Staining of neutrophils by MAB225 and DCA was then investigated using blood samples from TRAPS patients with the C33Y mutation and normal healthy control subjects. This was performed on nonpermeabilized cells and permeabilized cells, to detect cell surface and cytoplasmic (as well as surface) TNFRSF1A expression, respectively. For staining of permeabilized neutrophils, the MAB225:DCA binding ratios were significantly higher for patients than for control subjects (P = 0.0226 by unpaired t-test) (Figure 4). For surface staining of neutrophils, however, there was no significant difference in these ratios between patients and control subjects (P = 0.4833 by unpaired t-test) (Figure 4). This indicates that C33Y TNFRSF1A (as well as WT TNFRSF1A) is present in the cytoplasm of cells from patients, but that C33Y TNFRSF1A shows little, if any, cell surface expression.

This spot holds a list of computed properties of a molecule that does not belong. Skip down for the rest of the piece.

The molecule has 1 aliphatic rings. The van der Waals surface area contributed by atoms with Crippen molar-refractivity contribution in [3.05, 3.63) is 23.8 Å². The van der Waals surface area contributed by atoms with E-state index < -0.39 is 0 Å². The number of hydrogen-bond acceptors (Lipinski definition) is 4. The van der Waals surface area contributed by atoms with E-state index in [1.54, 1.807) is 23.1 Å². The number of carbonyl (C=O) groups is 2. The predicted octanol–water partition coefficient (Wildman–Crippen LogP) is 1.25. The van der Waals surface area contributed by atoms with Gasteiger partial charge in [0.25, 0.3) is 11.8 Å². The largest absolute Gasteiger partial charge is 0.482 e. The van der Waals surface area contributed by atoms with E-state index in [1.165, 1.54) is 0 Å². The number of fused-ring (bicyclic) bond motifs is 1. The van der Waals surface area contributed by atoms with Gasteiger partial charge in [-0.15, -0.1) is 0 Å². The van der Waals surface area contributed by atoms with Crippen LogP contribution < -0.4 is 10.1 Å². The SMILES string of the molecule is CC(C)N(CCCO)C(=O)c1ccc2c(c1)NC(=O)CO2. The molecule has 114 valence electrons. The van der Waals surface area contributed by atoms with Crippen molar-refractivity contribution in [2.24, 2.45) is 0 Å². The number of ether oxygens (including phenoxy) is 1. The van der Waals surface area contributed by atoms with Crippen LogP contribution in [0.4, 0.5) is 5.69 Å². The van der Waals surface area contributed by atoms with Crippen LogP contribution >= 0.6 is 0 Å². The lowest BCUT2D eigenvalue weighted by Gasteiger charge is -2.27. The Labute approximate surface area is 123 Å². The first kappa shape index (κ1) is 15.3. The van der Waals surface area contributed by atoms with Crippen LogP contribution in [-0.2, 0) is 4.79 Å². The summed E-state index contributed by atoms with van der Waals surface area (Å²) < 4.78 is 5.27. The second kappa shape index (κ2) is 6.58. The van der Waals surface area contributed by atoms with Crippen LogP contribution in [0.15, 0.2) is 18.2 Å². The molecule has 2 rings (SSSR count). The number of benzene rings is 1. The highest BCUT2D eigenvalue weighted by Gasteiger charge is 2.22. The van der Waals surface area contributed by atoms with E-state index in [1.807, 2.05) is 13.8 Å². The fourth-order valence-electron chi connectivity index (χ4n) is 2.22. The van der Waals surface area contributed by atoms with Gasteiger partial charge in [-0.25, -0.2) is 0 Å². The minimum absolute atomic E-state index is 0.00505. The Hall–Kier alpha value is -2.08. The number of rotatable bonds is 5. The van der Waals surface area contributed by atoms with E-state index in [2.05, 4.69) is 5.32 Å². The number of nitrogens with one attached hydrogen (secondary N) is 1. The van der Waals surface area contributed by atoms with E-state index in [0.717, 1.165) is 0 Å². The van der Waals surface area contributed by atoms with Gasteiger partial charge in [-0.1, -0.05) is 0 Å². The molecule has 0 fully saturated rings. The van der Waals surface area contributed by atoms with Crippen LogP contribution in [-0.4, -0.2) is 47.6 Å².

Absence of the epitope recognized by the anti-TNFRSF1A DCA in C33Y and C52F TNFRSF1A mutants is strong evidence for the structural disruption of TNFRSF1A caused by TRAPS-associated mutations. The conformation of the DCA epitope seems to be particularly dependent on the disulfide bond between C33 and C52, because the neighboring T50M mutation has much less of an effect on DCA binding (Figures 1A and B). Localization of the DCA epitope to CRD1 is supported by the observation that the abrogation of a disulfide bond in CRD2 by the C88Y mutation has only a small effect on DCA binding (Figures 1A and B). Information was not available on the precise epitope of the DCA mAb, but the manufacturer's data sheet (R&D Systems) notes that TNF does not inhibit its interaction with TNFRSF1A, which binds to CRD2 and CRD3 of the receptor (20); this is consistent with DCA binding to CRD1. The fact that the C88Y mutation has any effect on DCA binding is consistent with our molecular modeling studies indicating that TRAPS-associated mutations affect the full length of the TNFRSF1A ectodomain (6). Lobito et al also highlighted the gross structural effects of TRAPS-associated mutations, since even noncysteine mutations appear to disrupt intramolecular disulfide bonds, resulting in disulfide-bonded oligomerization of mutant receptors (14).